Lessons learned: be patient, be strong, be mindful, and most importantly, be YOU!



Lessons learned: be patient, be strong, be mindful, and most importantly, be YOU!

Written by Elnaz Barati

The city of Jakarta provides an otherworldly experience. Behind the tall, mammoth-sized buildings of luxury brand names, with their blaring LED lit jumbotrons, lie the bustling enclaves of small, city villages. In these city villages, as far as the eye can see, dusty, cracked pavements, bustling traffic, and the rich aroma of spices are a common sight. A stark juxtaposition between the adoption of western development and the dying efforts to maintain the last remnants of a more traditional existence. It is interesting to imagine what the city will look like in the near future, as the country continues to undergo rapid economic development. As a member of the G20, Indonesia recently established itself as middle-income, industrialized country. The country has become one of the fastest growing economies in the world.

Having spent several months in the heart of Jakarta working at United Nations Development Programme (UNDP) Indonesia, there are several lessons learnt. These lessons learnt from working in Jakarta may perhaps provide some wisdom and insight, which may be applicable to working in a variety of other countries. Firstly, patience. Be patient. Learn to appreciate the beauty of patience. Often, we seek to win the race before we have even started. Just because you have been offered an incredible opportunity to work at organization, such as the UNDP, and you are well-educated does not mean you know everything, nor do you necessarily know how everything operates, both culturally and bureaucratically. In fact, sometimes even if your understandings of a situation is correct, there are unspoken cultural and social norms and that exist, which require you to read between the lines. Do not rush. Take your time to get to know the people around you. Through having the patience and taking the time to know your colleagues, by forming meaningful work relationships, you are building a strong foundation. It is hard work! Sometimes you may feel alone, but as an individual you need to take the initiative. These initiatives can be as small as chatting by the coffee machine or helping a colleague edit a short email that they have been struggling to complete. By fostering these relationships, you slowly learn about the cultural and social norms and nuances of the country. Believe it or not, you can sometimes learn more about the way an organization and country work through your colleagues, than through the work you conduct. Through slowly building meaningful relationships, you also learn about new opportunities and ways to which you can contribute to other related projects. It should also be emphasised that just because you are assigned a supervisor, does not mean you cannot seek out other mentors and colleagues that you can turn to for significant feedback. Often, despite being brilliant individuals, your supervisors can be incredibly busy individuals. It is, therefore, important that you consider seeking out other mentors.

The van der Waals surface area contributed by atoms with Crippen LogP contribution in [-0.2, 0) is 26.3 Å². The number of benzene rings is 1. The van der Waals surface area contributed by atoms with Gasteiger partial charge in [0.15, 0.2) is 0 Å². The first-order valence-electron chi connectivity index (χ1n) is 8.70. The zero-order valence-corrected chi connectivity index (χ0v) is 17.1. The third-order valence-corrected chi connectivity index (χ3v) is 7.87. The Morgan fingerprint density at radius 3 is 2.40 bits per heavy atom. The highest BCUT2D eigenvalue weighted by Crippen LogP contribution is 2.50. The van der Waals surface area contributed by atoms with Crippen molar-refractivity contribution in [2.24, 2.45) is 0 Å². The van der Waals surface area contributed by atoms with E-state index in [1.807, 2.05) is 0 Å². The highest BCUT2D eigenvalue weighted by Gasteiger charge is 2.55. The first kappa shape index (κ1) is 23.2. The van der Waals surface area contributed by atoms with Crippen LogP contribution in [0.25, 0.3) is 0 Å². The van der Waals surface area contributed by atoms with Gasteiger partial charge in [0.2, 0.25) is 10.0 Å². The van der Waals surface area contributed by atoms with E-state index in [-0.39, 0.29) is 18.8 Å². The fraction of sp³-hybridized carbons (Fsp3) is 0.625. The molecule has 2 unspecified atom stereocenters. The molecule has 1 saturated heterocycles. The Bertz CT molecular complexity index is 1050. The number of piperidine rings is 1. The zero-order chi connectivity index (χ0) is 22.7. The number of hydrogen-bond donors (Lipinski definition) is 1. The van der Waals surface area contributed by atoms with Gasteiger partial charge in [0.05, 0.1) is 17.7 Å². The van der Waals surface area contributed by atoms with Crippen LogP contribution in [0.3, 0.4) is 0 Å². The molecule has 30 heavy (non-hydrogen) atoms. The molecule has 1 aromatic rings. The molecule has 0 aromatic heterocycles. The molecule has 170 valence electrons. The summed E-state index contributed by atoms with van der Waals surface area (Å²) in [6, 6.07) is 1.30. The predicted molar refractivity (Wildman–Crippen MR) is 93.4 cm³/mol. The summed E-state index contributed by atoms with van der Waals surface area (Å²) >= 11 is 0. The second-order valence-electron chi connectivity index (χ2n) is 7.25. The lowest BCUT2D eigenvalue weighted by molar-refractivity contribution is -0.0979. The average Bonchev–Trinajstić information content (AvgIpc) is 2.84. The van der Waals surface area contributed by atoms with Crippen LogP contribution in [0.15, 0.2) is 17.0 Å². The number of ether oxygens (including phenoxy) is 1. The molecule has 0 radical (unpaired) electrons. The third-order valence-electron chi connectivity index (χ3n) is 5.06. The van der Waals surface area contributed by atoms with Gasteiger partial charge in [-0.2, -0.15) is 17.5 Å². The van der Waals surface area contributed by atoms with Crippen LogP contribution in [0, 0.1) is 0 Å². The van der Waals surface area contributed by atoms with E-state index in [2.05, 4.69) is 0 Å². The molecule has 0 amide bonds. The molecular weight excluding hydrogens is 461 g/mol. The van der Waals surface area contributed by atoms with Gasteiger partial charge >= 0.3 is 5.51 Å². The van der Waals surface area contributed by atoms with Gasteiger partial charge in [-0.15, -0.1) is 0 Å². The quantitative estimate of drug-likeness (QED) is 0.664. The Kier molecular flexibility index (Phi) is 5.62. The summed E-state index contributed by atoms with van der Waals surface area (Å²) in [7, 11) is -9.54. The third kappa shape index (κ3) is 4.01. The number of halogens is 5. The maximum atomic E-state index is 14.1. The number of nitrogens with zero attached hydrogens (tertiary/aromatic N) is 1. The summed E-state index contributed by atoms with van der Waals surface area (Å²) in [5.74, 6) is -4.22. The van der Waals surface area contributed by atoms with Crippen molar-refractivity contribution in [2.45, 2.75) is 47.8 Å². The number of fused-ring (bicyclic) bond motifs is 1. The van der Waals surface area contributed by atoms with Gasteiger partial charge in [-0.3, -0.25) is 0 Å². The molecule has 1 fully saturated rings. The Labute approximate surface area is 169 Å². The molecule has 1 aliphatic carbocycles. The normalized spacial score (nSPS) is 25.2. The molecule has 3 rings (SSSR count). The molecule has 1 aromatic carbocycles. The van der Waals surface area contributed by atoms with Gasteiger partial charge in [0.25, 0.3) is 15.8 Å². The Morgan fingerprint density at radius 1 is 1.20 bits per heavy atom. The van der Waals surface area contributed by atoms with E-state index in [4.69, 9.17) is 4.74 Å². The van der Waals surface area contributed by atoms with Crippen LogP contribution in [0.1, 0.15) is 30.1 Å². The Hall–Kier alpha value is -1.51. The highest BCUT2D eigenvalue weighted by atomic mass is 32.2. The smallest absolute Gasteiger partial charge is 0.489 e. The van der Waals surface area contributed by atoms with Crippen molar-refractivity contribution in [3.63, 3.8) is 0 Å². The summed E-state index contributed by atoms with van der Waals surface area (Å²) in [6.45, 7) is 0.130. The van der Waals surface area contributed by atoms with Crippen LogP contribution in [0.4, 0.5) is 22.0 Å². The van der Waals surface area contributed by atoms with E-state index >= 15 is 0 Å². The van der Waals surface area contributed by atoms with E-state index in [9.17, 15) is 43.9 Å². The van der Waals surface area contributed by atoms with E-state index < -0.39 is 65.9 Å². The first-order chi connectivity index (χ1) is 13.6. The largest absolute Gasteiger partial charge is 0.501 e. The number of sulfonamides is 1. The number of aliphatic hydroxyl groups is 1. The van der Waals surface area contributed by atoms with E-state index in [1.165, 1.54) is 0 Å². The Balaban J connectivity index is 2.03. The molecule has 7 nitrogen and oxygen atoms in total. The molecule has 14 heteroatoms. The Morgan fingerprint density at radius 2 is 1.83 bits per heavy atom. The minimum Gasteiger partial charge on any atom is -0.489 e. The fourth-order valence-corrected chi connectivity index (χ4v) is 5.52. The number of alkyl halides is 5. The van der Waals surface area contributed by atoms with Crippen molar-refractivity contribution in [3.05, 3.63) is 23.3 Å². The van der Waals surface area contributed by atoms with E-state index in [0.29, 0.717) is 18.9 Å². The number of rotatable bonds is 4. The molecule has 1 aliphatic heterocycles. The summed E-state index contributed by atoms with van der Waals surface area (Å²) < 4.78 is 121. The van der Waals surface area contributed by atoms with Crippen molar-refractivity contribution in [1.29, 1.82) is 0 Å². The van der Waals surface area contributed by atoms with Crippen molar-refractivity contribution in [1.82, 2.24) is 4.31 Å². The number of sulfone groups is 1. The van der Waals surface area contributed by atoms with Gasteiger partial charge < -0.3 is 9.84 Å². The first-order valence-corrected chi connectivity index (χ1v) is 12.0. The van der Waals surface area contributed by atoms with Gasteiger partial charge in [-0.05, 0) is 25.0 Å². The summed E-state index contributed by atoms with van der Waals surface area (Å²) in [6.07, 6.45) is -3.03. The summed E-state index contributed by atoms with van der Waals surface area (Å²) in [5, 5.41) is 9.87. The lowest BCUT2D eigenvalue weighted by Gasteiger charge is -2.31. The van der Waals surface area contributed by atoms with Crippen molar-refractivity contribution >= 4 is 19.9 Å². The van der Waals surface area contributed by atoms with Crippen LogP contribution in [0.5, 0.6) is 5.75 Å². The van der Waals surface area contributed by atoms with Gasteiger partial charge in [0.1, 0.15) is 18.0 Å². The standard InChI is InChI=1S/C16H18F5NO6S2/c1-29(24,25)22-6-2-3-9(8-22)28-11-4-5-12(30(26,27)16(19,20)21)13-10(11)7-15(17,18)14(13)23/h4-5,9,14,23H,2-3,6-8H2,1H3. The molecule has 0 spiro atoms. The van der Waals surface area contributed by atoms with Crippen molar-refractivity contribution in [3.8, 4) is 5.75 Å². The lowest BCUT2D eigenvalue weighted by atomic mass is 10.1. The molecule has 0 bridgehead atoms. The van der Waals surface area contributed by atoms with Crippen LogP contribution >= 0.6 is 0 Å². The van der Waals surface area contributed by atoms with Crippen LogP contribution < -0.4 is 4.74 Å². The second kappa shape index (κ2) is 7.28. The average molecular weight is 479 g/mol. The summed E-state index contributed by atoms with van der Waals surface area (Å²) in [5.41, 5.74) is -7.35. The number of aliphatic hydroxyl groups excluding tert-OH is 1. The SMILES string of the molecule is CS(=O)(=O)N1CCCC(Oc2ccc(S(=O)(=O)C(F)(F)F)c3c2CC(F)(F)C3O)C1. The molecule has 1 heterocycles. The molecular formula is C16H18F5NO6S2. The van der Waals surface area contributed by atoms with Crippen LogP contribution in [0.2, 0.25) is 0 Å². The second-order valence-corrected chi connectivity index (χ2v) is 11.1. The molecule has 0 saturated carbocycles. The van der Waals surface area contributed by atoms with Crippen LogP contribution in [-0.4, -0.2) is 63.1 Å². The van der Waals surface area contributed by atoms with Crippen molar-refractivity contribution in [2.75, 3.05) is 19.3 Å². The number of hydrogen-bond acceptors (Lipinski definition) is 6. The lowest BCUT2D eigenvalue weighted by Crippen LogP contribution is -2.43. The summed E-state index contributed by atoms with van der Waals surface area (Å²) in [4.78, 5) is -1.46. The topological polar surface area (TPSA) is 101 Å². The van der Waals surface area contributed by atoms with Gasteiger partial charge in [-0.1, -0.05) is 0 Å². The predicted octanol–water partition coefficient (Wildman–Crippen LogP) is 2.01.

Another friendly recommendation is do not, I repeat do not, oversell your expertise and intellectual capacities. Be honest with yourself and with those you work with on a daily basis. Have integrity and be proud of what you have learned through your life experiences and education thus far. You do not have to be perfect at everything and know everything. It is an ongoing, iterative learning process. Although it is important to actively ask for meaningful work from your supervisor(s) and/or colleagues, you should not try to claim a set expertise you do not have a proficient understanding in. You may be assigned tasks that you are unable to complete, or you produce a less than adequate piece of work, which can affect your relationship with your supervisor(s) and/or colleagues. Though this has not been the case for me, thankfully, I have heard stories of such a phenomenon occurring, which has had negative ramifications. This is disclosed to offer some food for thought.

Though this has happened to me directly, it is something I have observed happen to others.
Your time should be about gaining experiences, not trying to satisfy expectations. That is to say, it is important to not have or expect certain outcomes from one’s time working at organizations such as UNDP. In life, you often prepare yourself to accomplish a huge list of tasks, and to develop a set of expertise by the end of your time at an organization and/or job. This can lead to many disappointments when expectations are not lived up to and/or met. Instead, try to gain experiences and to learn as much as you can from the culture, from colleagues and from the work you have received.

When working at any organization or job, be patient, be strong, be mindful, and most importantly, be YOU!

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